Long-term changes of tropospheric NO2 over megacities derived from multiple satellite instruments
Institute of Environmental Physics, University of Bremen, P.O. Box 330 440, 28334 Bremen, Germany
Abstract. Tropospheric NO2, a key pollutant in particular in cities, has been measured from space since the mid-1990s by the GOME, SCIAMACHY, OMI, and GOME-2 instruments. These data provide a unique global long-term data set of tropospheric pollution. However, the measurements differ in spatial resolution, local time of measurement, and measurement geometry. All these factors can severely impact the retrieved NO2 columns, which is why they need to be taken into account when analysing time series spanning more than one instrument.
In this study, we present several ways to explicitly account for the instrumental differences in trend analyses of the NO2 columns derived from satellite measurements, while preserving their high spatial resolution. Both a physical method, based on spatial averaging of the measured earthshine spectra and extraction of a resolution pattern, and statistical methods, including instrument-dependent offsets in the fitted trend function, are developed. These methods are applied to data from GOME and SCIAMACHY separately, to the combined time series and to an extended data set comprising also GOME-2 and OMI measurements.
All approaches show consistent trends of tropospheric NO2 for a selection of areas on both regional and city scales, for the first time allowing consistent trend analysis of the full time series at high spatial resolution and significantly reducing the uncertainties of the retrieved trend estimates compared to previous studies.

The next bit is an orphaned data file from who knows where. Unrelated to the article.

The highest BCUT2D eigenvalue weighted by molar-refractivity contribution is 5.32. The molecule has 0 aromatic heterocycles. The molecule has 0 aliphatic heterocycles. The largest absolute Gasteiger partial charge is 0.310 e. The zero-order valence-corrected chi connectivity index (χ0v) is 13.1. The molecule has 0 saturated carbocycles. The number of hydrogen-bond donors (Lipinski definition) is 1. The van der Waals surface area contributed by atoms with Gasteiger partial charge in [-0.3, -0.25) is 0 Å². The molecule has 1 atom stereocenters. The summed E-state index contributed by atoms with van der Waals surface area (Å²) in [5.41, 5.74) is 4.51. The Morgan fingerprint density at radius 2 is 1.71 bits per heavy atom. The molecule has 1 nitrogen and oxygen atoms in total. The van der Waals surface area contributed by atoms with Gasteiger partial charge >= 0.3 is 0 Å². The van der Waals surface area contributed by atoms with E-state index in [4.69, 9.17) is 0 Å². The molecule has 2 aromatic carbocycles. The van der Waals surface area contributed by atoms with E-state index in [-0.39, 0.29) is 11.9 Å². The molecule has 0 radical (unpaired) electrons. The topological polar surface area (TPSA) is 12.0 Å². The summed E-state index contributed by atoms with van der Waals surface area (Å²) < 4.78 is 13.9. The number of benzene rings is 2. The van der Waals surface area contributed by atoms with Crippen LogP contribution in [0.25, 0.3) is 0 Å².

We show that measured tropospheric NO2 columns have been strongly increasing over China, the Middle East, and India, with values over East Central China triplicating from 1996 to 2011. All parts of the developed world, including Western Europe, the United States, and Japan, show significantly decreasing NO2 amounts in the same time period. On a megacity level, individual trends can be as large as +27 ± 3.7% yr−1 and +20 ± 1.9% yr−1 in Dhaka and Baghdad, respectively, while Los Angeles shows a very strong decrease of −6.0 ± 0.37% yr−1. Most megacities in China, India, and the Middle East show increasing NO2 columns of +5–10% yr−1, leading to a doubling to triplication within the observed period. While linear trends derived with the different methods are consistent, comparison of the GOME and SCIAMACHY time series as well as inspection of time series over individual areas shows clear indication of non-linear changes in NO2 columns in response to rapid changes in technology used and the economical situation.